Your mind creates your reality

Shortly before Valentine’s Day, I took a lovely long walk in the woods. As I stepped out, I was playing with the notion of romantic love and how I feel about the natural world: ‘I love yew!’ I smiled at my silly pun and then forgot all about it. Hours later, I found myself on a familiar path; I’ve walked there many times every season. I typically wander along at a gentle pace, enjoying the changing cycles of nature and marvelling at the trees, plants and fungi. Then, I suddenly noticed a distinctive tree I hadn’t ever seen before. I was puzzled at first: How had I missed something so obvious? I realised I’d probably looked at this tree many times before but hadn’t seen it until now.

heart shape on tree bark

This heart-shaped stood out so clearly on the bark that I was amazed I’d never noticed it. Then, I recalled an insight I often share with clients: we see what we’re looking for

Our senses pick up far more data than the conscious mind can process, so we have a filter system that cuts out the noise. Have you ever been at a party and suddenly heard your name amidst the babble of chatter? That’s the Reticular Activating System (RAS) at work. When I was learning to drive, it seemed like there were ‘L’ plates everywhere! It’s not that there was a sudden surge in people learning to drive: My RAS had been set to filter for ‘L’ plates because that was significant for me. At the start of my nature walk, I’d mentally ‘set’ heart shapes as important, and although I’d forgotten about Valentine’s Day, by the time I saw this particular tree, my RAS picked up the pattern.

We see what we’re looking for

A little later, I stopped to read an information board. It told me that the field in the near distance had been seeded with wildflowers and would develop into a meadow over time. I stood for a little while looking out over the muddy ground, imagining how wonderful it would look in the Summer. When I returned to the path to continue my walk, I noticed a figure in the middle distance looking out over the same view. I saw that they had one hand held up near their eyes, and I wondered if they were holding binoculars. What were they looking at?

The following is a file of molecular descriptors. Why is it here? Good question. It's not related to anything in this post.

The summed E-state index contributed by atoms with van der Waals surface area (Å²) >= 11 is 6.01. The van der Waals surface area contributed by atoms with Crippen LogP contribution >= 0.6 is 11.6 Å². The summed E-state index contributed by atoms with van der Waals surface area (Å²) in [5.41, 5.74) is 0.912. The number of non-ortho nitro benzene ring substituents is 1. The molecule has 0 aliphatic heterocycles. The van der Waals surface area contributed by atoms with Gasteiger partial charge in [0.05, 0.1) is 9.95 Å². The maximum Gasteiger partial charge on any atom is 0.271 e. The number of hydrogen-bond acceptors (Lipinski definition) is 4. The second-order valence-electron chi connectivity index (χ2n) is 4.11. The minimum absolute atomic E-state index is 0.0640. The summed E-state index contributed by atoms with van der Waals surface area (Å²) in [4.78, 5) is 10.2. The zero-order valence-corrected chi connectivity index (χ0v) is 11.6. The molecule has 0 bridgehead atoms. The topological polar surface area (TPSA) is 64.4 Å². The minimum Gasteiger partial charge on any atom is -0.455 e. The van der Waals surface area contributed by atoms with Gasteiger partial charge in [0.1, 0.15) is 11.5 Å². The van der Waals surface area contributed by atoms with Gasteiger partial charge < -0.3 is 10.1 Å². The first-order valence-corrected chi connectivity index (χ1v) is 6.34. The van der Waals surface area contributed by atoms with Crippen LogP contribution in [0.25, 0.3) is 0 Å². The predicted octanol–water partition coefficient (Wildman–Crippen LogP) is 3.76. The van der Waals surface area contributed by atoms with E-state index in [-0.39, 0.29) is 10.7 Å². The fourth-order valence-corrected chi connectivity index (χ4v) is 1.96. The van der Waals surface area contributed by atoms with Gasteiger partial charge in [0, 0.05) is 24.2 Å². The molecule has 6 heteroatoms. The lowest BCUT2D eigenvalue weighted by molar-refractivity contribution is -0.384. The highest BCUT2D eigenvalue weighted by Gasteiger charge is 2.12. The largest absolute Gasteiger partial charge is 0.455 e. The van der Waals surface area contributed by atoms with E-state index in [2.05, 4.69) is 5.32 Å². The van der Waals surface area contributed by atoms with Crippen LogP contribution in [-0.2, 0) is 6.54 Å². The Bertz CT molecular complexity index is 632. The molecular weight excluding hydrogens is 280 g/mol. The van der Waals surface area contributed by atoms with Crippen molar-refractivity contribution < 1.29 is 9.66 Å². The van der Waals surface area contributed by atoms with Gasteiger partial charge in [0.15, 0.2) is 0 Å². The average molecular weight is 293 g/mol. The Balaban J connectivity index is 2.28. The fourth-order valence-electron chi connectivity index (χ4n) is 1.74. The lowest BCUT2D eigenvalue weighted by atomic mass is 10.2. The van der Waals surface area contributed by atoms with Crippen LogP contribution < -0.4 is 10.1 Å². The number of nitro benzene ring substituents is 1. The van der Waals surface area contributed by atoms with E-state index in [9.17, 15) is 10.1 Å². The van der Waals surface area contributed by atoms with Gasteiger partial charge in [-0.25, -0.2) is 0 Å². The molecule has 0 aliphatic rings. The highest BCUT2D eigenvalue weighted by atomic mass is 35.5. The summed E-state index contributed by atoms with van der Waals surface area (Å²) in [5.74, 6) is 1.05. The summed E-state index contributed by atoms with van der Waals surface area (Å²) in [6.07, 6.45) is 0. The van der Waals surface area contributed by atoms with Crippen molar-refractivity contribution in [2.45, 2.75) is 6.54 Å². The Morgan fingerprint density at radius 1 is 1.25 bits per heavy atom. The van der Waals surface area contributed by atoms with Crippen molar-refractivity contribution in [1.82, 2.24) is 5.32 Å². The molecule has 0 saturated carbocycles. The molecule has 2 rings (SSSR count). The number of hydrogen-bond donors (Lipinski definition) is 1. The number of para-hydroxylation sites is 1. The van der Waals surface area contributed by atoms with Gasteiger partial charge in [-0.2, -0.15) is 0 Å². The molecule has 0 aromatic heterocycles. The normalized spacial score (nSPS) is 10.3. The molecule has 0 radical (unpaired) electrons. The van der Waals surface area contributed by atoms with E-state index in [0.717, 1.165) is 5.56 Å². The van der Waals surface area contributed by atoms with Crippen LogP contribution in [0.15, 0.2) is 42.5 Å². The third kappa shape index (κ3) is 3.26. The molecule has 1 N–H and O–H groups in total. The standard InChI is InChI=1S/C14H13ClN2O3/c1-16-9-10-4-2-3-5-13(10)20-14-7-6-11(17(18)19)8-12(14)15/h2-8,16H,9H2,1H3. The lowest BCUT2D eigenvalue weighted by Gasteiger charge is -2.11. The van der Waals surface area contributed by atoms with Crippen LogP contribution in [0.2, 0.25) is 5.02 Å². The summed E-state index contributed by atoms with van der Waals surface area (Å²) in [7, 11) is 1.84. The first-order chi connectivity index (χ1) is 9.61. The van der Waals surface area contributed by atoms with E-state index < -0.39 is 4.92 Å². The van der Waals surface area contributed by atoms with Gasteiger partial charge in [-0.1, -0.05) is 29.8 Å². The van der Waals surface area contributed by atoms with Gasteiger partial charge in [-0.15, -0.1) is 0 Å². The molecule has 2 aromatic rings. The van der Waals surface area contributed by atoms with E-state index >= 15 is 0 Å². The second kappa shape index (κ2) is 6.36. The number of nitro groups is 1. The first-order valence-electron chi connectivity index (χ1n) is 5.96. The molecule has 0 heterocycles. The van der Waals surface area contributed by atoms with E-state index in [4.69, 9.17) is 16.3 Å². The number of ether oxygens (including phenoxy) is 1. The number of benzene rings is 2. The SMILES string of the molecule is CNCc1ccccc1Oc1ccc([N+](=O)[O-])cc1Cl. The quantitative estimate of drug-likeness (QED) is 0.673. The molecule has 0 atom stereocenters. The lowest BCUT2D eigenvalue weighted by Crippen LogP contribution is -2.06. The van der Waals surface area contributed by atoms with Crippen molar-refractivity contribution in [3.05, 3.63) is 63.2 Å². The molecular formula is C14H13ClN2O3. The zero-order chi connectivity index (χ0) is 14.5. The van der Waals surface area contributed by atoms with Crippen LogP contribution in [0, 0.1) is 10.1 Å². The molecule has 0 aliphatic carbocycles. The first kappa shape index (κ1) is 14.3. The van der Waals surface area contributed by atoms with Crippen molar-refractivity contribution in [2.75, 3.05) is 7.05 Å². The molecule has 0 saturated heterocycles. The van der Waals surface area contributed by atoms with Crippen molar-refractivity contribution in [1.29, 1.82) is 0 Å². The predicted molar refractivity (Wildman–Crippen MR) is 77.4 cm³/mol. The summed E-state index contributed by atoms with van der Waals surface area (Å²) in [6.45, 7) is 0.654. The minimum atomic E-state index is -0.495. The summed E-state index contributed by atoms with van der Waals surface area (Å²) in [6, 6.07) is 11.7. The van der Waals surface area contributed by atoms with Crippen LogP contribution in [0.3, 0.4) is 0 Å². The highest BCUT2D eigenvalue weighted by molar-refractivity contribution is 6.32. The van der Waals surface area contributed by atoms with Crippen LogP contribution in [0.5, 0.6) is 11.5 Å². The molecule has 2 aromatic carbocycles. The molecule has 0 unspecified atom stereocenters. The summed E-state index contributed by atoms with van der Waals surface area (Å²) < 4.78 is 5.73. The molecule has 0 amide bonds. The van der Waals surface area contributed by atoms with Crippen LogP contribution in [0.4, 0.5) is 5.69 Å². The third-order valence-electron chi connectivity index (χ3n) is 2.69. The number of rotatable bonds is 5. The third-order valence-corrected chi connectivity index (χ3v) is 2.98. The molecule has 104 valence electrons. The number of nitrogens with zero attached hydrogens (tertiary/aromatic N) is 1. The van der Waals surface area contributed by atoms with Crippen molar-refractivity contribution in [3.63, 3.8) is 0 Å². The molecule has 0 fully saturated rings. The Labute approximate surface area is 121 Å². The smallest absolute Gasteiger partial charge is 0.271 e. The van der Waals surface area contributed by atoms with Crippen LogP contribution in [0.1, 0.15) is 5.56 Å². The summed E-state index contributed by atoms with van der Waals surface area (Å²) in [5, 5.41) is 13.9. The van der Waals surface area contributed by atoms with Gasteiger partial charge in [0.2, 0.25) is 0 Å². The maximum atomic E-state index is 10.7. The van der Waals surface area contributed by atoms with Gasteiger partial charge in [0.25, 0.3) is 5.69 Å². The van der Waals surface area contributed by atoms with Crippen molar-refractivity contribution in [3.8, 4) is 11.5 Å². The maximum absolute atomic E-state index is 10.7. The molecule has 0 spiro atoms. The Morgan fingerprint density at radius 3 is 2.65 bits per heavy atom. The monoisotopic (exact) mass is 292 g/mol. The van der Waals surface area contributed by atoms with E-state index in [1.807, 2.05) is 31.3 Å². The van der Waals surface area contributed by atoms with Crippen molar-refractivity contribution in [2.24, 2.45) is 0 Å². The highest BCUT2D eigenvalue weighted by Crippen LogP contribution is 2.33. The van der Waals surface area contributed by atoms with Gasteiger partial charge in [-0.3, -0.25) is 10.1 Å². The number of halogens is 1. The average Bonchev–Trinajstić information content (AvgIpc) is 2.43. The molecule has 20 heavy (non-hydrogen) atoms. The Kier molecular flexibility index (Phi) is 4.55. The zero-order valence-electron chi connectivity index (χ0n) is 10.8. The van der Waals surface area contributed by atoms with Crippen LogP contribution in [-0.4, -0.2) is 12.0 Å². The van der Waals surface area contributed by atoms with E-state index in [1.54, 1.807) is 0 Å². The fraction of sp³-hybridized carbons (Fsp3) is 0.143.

A few steps later, the reality dawned: It wasn’t a person but the roots of a fallen tree! My perceptual error is a simple example of what psychology calls ‘priming’ which is when a specific stimulus primes us to behave in a particular way shortly afterwards. I’d been looking at the meadow, so I was primed to notice others doing the same. Our minds are naturally inclined to see human shapes and faces – even when they aren’t there. This explains pareidolia – our tendency to see faces in the patterns on things like trees and stones.

Both of the examples I’ve given illustrate my main point: We see what we look for. Crucially, this is an unconscious process, always structuring your perception of reality. This is related to the idea that ‘We see the world and things not as they are but as we are’. Anaïs Nin and Steven Covey used this quote. Still, its origin is obscure, with the Talmud and Immanuel Kant cited as the source. You might be curious about who you think said it first. While your answer may not be accurate, it will certainly tell you something about yourself.